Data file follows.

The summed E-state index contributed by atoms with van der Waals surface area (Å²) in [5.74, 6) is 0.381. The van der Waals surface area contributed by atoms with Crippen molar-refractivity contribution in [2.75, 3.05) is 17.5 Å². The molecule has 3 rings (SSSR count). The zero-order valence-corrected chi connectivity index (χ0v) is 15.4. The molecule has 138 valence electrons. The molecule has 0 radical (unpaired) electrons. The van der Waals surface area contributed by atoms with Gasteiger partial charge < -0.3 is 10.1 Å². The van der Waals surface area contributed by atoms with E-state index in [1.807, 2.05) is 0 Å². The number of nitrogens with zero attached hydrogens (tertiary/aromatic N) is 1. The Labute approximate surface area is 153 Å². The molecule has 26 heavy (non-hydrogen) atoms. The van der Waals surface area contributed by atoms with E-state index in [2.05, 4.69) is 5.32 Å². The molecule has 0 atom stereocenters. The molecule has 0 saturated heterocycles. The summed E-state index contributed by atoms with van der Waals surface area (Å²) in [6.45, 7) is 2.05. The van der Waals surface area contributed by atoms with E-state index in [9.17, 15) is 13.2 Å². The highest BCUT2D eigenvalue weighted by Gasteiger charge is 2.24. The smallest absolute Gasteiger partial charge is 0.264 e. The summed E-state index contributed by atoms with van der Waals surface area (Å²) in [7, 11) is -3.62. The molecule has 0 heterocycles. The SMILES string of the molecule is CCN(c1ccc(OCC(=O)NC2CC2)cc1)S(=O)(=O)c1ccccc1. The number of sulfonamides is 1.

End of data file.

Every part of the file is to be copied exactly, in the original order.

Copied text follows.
The summed E-state index contributed by atoms with van der Waals surface area (Å²) in [5.74, 6) is 0.381. The van der Waals surface area contributed by atoms with Crippen molar-refractivity contribution in [2.75, 3.05) is 17.5 Å². The molecule has 3 rings (SSSR count). The zero-order valence-corrected chi connectivity index (χ0v) is 15.4. The molecule has 138 valence electrons. The molecule has 0 radical (unpaired) electrons. The van der Waals surface area contributed by atoms with Gasteiger partial charge < -0.3 is 10.1 Å². The van der Waals surface area contributed by atoms with E-state index in [1.807, 2.05) is 0 Å². The number of nitrogens with zero attached hydrogens (tertiary/aromatic N) is 1. The Labute approximate surface area is 153 Å². The molecule has 26 heavy (non-hydrogen) atoms. The van der Waals surface area contributed by atoms with E-state index in [2.05, 4.69) is 5.32 Å². The molecule has 0 atom stereocenters. The molecule has 0 saturated heterocycles. The summed E-state index contributed by atoms with van der Waals surface area (Å²) in [6.45, 7) is 2.05. The van der Waals surface area contributed by atoms with E-state index in [9.17, 15) is 13.2 Å². The highest BCUT2D eigenvalue weighted by Gasteiger charge is 2.24. The smallest absolute Gasteiger partial charge is 0.264 e. The summed E-state index contributed by atoms with van der Waals surface area (Å²) in [7, 11) is -3.62. The molecule has 0 heterocycles. The SMILES string of the molecule is CCN(c1ccc(OCC(=O)NC2CC2)cc1)S(=O)(=O)c1ccccc1. The number of sulfonamides is 1.